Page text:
Posts Tagged ‘ game chasing ’

The Grand Gaming Haul of 2017

I screwed up with Justice League.

I had bought tickets for everyone going, as I typically do. I have the AMC Stubs membership, so buying everyone’s tickets avoids the online “convenience fee” and everyone then pays me back for their tickets. We always catch the opening night 7PM showing for these sorts of things.

Only Warner Bros and AMC flipped it on me.

The normal showing was at 6PM and the 3D showing was at 7PM, reverse of standard opening night times. I had forgotten this and didn’t check my tickets, so we wound up at the theater an hour into the movie. We got passes for later use and went to Wendy’s for a Frosty and hung out a bit before everyone headed home.

I was a bit disappointed, but figured I might see the first showing the next day. I had Friday off and had planned on getting a pizza and watching Marvel’s Punisher on Netflix that day. But Thursday night the thought nagged at me – I’m never off on Friday, so what if a garage sale has some retro games?

It’s the haunting voice for retro game hunters:
“What if I don’t look and this is where I miss out on a $5 copy of Mega Man X3 or Earthbound?”
“Was that garage sale I just passed the one with a copy of Stadium Events or Little Samson for a few bucks?”

Such as it was that Thursday night. I hopped on Craigslist to see if any garage sales were posted for the next day that had video games mentioned, hopefully with pictures to make it worth going.

There weren’t any.

Awesome, I won’t spend money I don’t have and I can get a delicious pizza and binge watch Punisher. Maybe I will go see Justice League after all as well.

Not So Fast

But then, I saw a post. A huge retro game collection for $1,000 was listed. These sort of posts are things I never think I’d go for, but would like looking at. So I looked. And it was impressive. I saw an NES with ROB the Robot complete in box, everything included. I saw Final Fantasy III’s box. A Super Nintendo. A table lined with Gameboys, Gameboy SPs, Gameboy Colors. By my estimates, only a couple dozen things in the picture were worth the $1,000 and I could see some more boxes peeking out in one of the pictures. This seemed like a treasure trove.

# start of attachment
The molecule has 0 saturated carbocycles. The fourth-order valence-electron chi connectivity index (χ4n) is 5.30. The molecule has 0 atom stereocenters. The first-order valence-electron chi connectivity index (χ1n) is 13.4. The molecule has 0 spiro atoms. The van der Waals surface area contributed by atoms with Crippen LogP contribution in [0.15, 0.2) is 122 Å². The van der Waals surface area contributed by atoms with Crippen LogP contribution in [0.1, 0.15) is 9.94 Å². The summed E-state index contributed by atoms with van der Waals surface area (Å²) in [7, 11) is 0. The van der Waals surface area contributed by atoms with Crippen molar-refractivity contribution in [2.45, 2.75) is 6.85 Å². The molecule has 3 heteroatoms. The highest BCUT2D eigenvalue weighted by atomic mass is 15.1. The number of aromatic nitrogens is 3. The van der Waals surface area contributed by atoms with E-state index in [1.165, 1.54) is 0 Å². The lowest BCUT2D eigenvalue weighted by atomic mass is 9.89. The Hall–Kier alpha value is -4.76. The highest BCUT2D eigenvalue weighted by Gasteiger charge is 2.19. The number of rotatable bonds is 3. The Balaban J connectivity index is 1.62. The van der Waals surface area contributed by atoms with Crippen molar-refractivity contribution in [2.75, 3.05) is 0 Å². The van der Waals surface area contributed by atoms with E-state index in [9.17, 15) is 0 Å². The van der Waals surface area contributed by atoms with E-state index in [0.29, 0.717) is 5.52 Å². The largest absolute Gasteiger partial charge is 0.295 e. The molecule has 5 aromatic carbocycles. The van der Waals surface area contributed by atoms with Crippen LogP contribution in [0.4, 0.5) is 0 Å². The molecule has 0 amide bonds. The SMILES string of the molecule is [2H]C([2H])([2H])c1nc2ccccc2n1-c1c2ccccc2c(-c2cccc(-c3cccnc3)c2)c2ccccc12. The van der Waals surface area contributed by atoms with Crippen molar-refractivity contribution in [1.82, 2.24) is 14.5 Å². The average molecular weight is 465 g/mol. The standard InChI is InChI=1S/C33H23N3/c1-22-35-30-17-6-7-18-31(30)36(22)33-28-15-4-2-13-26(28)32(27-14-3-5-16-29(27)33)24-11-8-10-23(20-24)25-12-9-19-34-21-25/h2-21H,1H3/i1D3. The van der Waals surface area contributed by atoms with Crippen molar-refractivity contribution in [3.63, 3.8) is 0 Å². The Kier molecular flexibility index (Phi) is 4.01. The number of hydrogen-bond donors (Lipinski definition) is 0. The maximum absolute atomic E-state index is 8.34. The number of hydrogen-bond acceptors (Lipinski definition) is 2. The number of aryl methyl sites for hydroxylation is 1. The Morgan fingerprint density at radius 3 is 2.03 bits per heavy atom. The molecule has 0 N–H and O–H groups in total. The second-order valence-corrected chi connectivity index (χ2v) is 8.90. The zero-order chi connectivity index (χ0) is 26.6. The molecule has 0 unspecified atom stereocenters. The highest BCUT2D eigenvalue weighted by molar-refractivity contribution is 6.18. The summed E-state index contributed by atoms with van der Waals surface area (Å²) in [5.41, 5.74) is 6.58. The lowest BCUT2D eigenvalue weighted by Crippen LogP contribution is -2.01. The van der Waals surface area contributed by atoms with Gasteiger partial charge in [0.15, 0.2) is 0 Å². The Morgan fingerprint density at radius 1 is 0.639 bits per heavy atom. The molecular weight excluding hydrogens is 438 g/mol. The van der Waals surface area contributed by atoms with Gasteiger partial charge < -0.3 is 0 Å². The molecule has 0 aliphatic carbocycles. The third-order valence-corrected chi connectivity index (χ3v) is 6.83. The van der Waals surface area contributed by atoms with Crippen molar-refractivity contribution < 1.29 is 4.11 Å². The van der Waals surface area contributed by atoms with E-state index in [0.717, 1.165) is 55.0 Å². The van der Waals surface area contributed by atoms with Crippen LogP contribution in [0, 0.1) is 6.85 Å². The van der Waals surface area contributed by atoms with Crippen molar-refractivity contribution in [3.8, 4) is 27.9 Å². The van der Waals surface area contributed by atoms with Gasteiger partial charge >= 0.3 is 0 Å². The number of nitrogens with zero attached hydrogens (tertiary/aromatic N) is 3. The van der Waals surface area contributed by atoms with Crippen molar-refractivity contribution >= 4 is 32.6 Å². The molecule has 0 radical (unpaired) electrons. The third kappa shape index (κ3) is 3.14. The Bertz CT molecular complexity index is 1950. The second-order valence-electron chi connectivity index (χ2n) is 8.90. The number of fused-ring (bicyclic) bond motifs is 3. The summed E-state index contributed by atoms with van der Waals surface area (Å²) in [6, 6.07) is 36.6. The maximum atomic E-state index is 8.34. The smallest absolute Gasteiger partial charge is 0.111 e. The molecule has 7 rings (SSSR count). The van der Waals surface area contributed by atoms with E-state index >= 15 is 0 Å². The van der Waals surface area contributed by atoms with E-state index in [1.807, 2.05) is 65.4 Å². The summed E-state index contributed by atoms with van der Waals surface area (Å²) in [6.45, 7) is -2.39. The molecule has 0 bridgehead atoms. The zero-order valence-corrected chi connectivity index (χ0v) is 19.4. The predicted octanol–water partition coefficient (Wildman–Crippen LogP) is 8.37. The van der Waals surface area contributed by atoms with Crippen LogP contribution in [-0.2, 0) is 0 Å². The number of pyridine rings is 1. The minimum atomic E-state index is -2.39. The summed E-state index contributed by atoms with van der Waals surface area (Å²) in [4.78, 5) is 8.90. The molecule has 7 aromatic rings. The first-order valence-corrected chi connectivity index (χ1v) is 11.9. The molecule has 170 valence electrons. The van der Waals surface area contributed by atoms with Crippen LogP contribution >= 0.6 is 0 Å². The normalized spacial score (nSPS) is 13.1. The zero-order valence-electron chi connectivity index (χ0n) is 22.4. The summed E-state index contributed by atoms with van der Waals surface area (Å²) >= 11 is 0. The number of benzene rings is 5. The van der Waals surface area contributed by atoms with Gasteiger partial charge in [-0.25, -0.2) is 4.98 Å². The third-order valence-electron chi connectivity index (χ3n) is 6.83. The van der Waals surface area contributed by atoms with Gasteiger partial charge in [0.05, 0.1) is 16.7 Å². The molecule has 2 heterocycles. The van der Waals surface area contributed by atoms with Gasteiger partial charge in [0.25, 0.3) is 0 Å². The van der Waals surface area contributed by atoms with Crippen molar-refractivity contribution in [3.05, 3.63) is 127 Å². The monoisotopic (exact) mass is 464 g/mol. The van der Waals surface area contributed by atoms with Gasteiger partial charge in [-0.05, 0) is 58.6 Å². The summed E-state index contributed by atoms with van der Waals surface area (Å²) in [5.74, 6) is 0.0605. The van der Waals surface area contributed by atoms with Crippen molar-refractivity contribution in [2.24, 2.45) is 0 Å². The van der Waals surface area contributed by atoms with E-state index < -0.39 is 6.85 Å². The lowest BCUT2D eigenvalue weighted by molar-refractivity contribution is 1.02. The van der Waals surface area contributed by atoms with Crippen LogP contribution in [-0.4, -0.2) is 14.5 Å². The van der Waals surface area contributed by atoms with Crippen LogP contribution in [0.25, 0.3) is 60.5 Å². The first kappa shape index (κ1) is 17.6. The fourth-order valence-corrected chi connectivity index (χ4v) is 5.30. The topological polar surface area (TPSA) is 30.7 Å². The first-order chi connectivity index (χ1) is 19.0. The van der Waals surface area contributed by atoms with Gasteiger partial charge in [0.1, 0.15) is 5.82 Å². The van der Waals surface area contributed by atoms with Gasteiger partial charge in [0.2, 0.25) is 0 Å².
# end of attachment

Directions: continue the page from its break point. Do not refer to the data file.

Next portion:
I hopped on Google Hangouts and messaged my friend Phil, who was now fully getting into retro game collecting as well:

Me: Got $500 you want to spend? I’m thinking about taking $800 out of savings for a game purchase >.>
Phil: What? Explain now.
Me: (Link to craigslist ad) I want to see if they’ll take 800.
Complete ROB Deluxe in box, 2 NES, a top loader, An SNES, Games CIB. Boxes and boxes of stuff. I was calculating and got down to about $350 with just some of the boxed stuff I can see + consoles
Phil: Wait… where did the $500 come from? If it’s $1k And you were thinking $800….
Me: Randomly asking if you wanted to take 500 to split 50/50 But then I thought “Wait, wonder if I can get it for 800”
Phil: There are bound to be things in there that I’d super want. I already see Mega Man. And one of the toaster NES’s.
Me: Alright, let’s look at it this way…. Are you up for going in at $500 and we split 50/50? And if I can get it lower, great?
Phil: Yeah
Me: We’re insane. You know that, right?
Phil: This is insane. ….I was just typing that.

So I emailed the guy about the ad. Phil and I waited anxiously as the night wore on, occasionally messaging each other with joke comments like “Answer the email dang it!” on Hangouts, but there was no reply. Any time there’s a too good to be true post, it’s possible it’s a prank…. Or someone’s looking to mug you for $1,000! In this case, it looked to be a prank post or someone beat us to it.

Letting Go and Moving On….But Wait

That weekend there was a Facebook group meetup, but again I had no money, so I needed to move some extra stuff I still had. Trades or selling would have been great, but I only sold Berserk Guts Rage for Dreamcast. $25 more than I started with, but not a lot to be excited about.

Sunday and Monday came and it seemed like the post was indeed a joke as it was still up and we still had no response.

Then on Monday night, I got an email back. The seller had been busy and had updated a new post with better images showing more stuff and had increased the price to $1100. I confirmed with Phil he was still good with going in 50/50 and we agreed to the price and arranged a time to pick up. I checked the seller’s address on Google Maps and it seemed like a nice neighborhood, so I was less concerned of getting mugged, or killed and fed to crocodiles (there are no crocodiles in these non-aquatic regions of Texas, but what if someone had a full pit of them in their back yard for this very purpose!?).